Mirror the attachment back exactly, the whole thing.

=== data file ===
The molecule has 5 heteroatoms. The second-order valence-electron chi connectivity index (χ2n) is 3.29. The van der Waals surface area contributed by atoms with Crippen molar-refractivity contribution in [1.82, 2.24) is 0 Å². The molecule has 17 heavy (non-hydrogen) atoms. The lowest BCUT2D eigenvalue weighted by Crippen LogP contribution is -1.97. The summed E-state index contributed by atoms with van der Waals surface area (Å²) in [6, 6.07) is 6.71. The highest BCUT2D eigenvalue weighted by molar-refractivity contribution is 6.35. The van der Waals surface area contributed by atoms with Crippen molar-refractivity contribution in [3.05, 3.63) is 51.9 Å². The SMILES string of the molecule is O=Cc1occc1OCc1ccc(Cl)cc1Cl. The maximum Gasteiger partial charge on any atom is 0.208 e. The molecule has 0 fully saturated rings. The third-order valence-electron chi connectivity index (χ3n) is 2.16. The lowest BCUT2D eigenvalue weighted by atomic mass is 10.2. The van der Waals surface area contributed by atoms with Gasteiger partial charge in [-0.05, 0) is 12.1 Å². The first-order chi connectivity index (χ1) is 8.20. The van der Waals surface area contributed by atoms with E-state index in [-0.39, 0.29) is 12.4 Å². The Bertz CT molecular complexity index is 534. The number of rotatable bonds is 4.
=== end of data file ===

The molecule has 5 heteroatoms. The second-order valence-electron chi connectivity index (χ2n) is 3.29. The van der Waals surface area contributed by atoms with Crippen molar-refractivity contribution in [1.82, 2.24) is 0 Å². The molecule has 17 heavy (non-hydrogen) atoms. The lowest BCUT2D eigenvalue weighted by Crippen LogP contribution is -1.97. The summed E-state index contributed by atoms with van der Waals surface area (Å²) in [6, 6.07) is 6.71. The highest BCUT2D eigenvalue weighted by molar-refractivity contribution is 6.35. The van der Waals surface area contributed by atoms with Crippen molar-refractivity contribution in [3.05, 3.63) is 51.9 Å². The SMILES string of the molecule is O=Cc1occc1OCc1ccc(Cl)cc1Cl. The maximum Gasteiger partial charge on any atom is 0.208 e. The molecule has 0 fully saturated rings. The third-order valence-electron chi connectivity index (χ3n) is 2.16. The lowest BCUT2D eigenvalue weighted by atomic mass is 10.2. The van der Waals surface area contributed by atoms with Gasteiger partial charge in [-0.05, 0) is 12.1 Å². The first-order chi connectivity index (χ1) is 8.20. The van der Waals surface area contributed by atoms with E-state index in [-0.39, 0.29) is 12.4 Å². The Bertz CT molecular complexity index is 534. The number of rotatable bonds is 4.